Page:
On his return to the Vistula, Buonaparte displayed an unusual caution. He seemed to feel that his advance into Poland had been premature, whilst Prussia was in possession of Dantzic, whence, as soon as the thaw set in, he was open to dangerous operations in his rear, from the arrival of a British army. He therefore determined to have possession of that post before undertaking further designs. The place was invested by General Lefebvre, and capitulated at the end of May. Buonaparte all this time was marching up fresh troops to fill up the ravages made in his army. The Russians, after a drawn battle near Heilsberg on the 10th of June, then crossed the Aller, and placed that as a barrier between them and the French, in order that they might avoid the arrival of a reinforcement of thirty thousand men who were on the march.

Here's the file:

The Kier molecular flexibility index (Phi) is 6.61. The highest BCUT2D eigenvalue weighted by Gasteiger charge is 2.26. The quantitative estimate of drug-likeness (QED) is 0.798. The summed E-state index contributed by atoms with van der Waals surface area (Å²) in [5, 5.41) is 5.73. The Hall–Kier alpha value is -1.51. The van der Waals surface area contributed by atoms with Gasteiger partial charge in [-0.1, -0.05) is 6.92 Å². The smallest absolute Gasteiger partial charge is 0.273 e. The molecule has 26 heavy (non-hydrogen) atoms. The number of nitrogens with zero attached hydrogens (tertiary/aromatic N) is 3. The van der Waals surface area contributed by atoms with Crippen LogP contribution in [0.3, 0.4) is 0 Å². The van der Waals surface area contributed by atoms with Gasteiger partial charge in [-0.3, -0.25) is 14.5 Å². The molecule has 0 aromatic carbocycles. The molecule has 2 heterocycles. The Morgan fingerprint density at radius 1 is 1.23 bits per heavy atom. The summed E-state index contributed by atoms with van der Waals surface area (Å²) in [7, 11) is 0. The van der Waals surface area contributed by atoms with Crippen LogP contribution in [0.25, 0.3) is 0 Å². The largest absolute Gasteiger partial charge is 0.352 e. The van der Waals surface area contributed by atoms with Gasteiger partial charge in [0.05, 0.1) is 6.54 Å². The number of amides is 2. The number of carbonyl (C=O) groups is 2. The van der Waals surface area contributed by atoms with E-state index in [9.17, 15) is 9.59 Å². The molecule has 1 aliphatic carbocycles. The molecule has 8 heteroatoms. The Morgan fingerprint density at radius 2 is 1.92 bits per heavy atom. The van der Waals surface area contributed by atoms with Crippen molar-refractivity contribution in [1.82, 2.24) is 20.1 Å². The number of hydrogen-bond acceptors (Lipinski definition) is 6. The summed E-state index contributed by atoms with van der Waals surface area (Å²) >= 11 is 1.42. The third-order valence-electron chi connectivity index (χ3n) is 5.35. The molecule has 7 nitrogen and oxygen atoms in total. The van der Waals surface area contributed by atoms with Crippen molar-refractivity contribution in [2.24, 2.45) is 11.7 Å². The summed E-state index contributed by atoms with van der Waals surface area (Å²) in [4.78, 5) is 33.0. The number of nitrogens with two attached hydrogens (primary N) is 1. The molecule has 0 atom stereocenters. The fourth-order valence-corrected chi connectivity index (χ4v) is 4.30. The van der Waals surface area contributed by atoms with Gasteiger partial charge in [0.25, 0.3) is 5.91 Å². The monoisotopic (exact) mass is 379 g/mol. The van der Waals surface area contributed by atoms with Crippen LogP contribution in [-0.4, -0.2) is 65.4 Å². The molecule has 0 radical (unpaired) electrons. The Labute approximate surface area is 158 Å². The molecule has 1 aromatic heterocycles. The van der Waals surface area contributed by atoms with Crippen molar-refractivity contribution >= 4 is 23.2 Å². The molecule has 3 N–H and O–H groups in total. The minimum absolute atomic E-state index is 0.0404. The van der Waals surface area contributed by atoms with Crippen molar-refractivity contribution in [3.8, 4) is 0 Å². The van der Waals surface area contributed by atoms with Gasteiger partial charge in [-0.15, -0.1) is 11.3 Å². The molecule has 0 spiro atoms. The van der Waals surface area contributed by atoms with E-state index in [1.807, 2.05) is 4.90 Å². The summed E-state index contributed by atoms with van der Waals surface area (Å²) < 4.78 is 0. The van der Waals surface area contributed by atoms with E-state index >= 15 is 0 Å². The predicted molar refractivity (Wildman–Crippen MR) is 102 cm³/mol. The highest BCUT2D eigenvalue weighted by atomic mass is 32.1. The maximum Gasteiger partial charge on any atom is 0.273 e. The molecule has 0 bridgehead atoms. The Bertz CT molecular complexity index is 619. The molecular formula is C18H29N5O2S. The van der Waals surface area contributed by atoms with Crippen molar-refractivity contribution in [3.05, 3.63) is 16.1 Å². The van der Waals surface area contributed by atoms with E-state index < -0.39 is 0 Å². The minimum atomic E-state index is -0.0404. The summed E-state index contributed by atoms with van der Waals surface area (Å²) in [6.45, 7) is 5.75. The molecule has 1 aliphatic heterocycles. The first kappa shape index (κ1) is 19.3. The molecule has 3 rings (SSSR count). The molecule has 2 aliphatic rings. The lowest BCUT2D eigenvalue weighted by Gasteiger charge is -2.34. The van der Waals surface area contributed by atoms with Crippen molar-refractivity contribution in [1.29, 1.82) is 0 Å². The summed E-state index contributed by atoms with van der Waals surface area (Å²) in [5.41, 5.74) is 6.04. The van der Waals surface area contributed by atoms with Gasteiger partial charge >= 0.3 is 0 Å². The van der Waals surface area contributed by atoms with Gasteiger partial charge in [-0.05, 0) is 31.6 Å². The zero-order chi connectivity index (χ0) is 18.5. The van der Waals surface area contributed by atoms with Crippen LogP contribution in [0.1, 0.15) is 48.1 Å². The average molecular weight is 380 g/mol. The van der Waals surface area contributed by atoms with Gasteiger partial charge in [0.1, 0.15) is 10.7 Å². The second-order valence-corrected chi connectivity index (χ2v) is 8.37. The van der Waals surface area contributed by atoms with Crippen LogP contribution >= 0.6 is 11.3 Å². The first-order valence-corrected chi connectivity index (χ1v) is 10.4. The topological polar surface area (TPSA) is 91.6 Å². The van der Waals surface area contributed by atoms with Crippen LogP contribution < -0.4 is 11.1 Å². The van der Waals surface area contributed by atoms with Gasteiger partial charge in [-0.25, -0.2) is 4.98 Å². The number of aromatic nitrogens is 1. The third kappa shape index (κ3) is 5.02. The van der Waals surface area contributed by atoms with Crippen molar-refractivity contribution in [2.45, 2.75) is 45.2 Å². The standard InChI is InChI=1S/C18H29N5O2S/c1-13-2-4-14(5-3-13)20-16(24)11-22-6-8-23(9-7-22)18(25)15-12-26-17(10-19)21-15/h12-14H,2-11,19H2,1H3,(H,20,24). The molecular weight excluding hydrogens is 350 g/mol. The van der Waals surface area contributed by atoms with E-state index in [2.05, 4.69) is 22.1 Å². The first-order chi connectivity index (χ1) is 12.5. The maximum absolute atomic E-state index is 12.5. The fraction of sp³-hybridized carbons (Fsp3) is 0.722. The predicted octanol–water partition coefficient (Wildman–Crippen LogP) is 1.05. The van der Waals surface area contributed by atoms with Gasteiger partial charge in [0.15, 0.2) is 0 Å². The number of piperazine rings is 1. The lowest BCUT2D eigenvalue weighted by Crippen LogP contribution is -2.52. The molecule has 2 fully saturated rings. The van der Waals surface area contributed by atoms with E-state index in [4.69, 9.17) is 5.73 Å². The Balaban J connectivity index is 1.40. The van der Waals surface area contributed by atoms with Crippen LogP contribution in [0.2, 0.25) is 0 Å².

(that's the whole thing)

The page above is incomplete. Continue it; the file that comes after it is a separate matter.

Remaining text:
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We have the accounts of what took place from both sidesfrom the magistrates and the people. Mr Hulton, the chairman of the bench of magistrates, made the following statements in evidence, on the trial of Hunt, at York. He said that the warrants for the apprehension of the leaders of this movement were not given to Nadin, the chief constable, till after the meeting had assembled, and that he immediately declared that it was impossible for him to execute them without the protection of the military; that orders were at once issued to the commander of the Manchester Yeomanry, and to Colonel L'Estrange, to come to the house where the magistrates sat. The yeomanry arrived first, coming at a quick trot, and so soon as the people saw them they set up a great shout. The yeomanry advanced with drawn swords, and drew up in line before the inn where the magistrates were. They were ordered to advance with the chief constable to the hustings, and support him in executing the warrants. They attempted to do this, but were soon separated one from another in the dense mob, and brought to a stand. In this condition, Sir William Jolliffe also giving evidence, said that he then, for the first time, saw the Manchester troop of yeomanry.[151] They were scattered, singly or in small groups, all over the field, literally hemmed in and wedged into the mob, so that they were powerless either to make an impression, or to escape; and it required only a glance to discover their helpless condition, and the necessity of the hussars being brought to their rescue. The hussars now coming up, were, accordingly, ordered to ride in and disperse the mob. The word "Forward" was given, and the charge was sounded, and the troop dashed in amongst the unarmed crowd. Such a crowd never yet stood a charge of horse. There was a general attempt to fly, but their own numbers prevented them, and a scene of terrible confusion ensued. "People, yeomen, constables," says Sir William Jolliffe, one of these hussars, "in their confused attempts to escape, ran one over another, so that by the time we had arrived at the midst of the field, the fugitives were literally piled up to a considerable elevation above the level of the ground."